In the 2018 Corruption Perception Index compiled by Transparency International, Albania has dropped eight places to make it the 99th most corrupt country in the world.
Despite registering an overall rise of three points over the last five years, this year saw a slip from 38 (out of a possible 100) in 2017 to 36 this year. This places Albania at number 99 out of a total of 180 countries, a drop of 8 places from the previous year. Albania now sits along side countries such as Columbia, Philippines, Tanzania, and Thailand who all scored a total of 36 points.
This year’s report has revealed a continued failure across most countries to exert any kind of control over corruption which is directly contributing to a crisis in democracy around the world. Whilst there are some exceptions such as Argentina, Estonia, and Senegal who saw increases on their 2017 scores, the data overwhelmingly shows that the majority of countries are failing to make serious inroads against corruption.
Chairman of Transparency International, Delia Ferreira Rubio said in a statement:
“Corruption is much more likely to flourish where democratic foundations are weak and, as we have seen in many countries, where undemocratic and populist politicians can use it to their advantage.”
Eastern Europe, including the Balkan region has come under fire for a lack of suitable checks and balances that threaten anti-corruption efforts across the area. The 2017 report from Freedom House labelled Albania as a “hybrid regime” that exhibited dangers of an authoritarian nature from Prime Minister Edi Rama. Then, in the Democracy Index 2018, the country was classified again as a hybrid regime due to the lack of a functioning government, voting irregularities, weak rule of law, and lack of an independent justice system.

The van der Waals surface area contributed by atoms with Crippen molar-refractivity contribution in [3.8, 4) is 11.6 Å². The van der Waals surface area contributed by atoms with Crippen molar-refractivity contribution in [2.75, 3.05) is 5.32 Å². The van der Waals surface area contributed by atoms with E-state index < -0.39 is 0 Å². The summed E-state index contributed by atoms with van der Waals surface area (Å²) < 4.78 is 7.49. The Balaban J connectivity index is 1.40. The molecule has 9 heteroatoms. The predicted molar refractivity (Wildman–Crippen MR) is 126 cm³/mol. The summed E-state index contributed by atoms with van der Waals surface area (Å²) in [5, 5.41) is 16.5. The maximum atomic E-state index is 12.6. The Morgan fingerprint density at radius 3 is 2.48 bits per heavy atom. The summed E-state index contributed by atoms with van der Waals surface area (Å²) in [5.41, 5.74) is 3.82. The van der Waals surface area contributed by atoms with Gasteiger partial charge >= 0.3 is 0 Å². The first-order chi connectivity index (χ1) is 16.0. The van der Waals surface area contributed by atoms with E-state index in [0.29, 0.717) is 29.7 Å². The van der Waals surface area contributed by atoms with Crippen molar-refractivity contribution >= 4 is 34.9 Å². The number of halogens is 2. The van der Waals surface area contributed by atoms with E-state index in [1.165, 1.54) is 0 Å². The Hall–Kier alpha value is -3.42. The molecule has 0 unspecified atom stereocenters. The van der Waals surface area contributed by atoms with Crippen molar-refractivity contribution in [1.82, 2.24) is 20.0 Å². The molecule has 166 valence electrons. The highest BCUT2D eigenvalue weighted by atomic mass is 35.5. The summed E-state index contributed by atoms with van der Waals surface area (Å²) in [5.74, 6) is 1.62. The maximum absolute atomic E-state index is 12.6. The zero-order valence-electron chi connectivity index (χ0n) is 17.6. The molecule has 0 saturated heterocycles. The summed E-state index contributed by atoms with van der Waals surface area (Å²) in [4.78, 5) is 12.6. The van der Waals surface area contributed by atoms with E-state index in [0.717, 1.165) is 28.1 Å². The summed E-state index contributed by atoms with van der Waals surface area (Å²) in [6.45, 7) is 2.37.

This year’s poor result for the country in the Corruption Perception Index has been attributed in part to a “political stalemate” that blocked several anti-corruption reforms from moving forward, as well as the questionable efficiency of the judicial vetting process, and any meaningful anti-corruption institutional frameworks.
The United States dropped four places in this year’s report, dropping out of the top 20 least corrupt countries for the first time. Also on the “to watch” list were Hungary and Brazil who all registered significant drops. Whilst no countries managed a perfect score of 100, Denmark, New Zealand and Finland took their places at the top of the table, each registering scores of 85 points or over.
Falling below the global average of 43 points, Albania is also one of the lowest in the region with both Montenegro and Macedonia attaining better results. The report notes that despite many EU candidate countries (such as Albania) or those in ascension negotiations, it seems that EU rules and conditions are having little impact on ensuring institutions are free from political influence.
The report adds that these countries are exhibiting a failure to show true commitment to the rule of law. Specifically, failing to disclose information about political party finances and acting against civil society, investigative journalists and political opponents.